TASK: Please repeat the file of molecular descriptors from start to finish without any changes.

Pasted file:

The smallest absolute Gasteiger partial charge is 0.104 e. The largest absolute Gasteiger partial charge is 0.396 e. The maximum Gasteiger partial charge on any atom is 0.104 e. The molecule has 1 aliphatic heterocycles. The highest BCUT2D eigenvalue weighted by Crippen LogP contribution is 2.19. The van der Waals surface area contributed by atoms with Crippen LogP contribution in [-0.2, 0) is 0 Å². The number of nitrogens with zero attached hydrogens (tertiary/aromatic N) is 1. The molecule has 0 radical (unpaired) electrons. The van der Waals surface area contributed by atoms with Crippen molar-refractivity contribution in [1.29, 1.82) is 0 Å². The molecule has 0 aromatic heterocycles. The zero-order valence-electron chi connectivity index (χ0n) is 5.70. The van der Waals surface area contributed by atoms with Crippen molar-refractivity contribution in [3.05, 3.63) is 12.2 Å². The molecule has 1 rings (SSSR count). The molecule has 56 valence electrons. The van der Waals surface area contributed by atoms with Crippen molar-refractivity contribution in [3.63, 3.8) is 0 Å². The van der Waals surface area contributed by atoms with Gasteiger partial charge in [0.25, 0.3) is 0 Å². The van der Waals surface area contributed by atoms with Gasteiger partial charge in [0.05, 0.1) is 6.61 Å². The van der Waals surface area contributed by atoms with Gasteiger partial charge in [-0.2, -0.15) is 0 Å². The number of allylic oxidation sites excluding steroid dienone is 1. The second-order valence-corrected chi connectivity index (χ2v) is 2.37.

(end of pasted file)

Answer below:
The smallest absolute Gasteiger partial charge is 0.104 e. The largest absolute Gasteiger partial charge is 0.396 e. The maximum Gasteiger partial charge on any atom is 0.104 e. The molecule has 1 aliphatic heterocycles. The highest BCUT2D eigenvalue weighted by Crippen LogP contribution is 2.19. The van der Waals surface area contributed by atoms with Crippen LogP contribution in [-0.2, 0) is 0 Å². The number of nitrogens with zero attached hydrogens (tertiary/aromatic N) is 1. The molecule has 0 radical (unpaired) electrons. The van der Waals surface area contributed by atoms with Crippen molar-refractivity contribution in [1.29, 1.82) is 0 Å². The molecule has 0 aromatic heterocycles. The zero-order valence-electron chi connectivity index (χ0n) is 5.70. The van der Waals surface area contributed by atoms with Crippen molar-refractivity contribution in [3.05, 3.63) is 12.2 Å². The molecule has 1 rings (SSSR count). The molecule has 56 valence electrons. The van der Waals surface area contributed by atoms with Crippen molar-refractivity contribution in [3.63, 3.8) is 0 Å². The van der Waals surface area contributed by atoms with Gasteiger partial charge in [0.25, 0.3) is 0 Å². The van der Waals surface area contributed by atoms with Gasteiger partial charge in [0.05, 0.1) is 6.61 Å². The van der Waals surface area contributed by atoms with Gasteiger partial charge in [-0.2, -0.15) is 0 Å². The number of allylic oxidation sites excluding steroid dienone is 1. The second-order valence-corrected chi connectivity index (χ2v) is 2.37.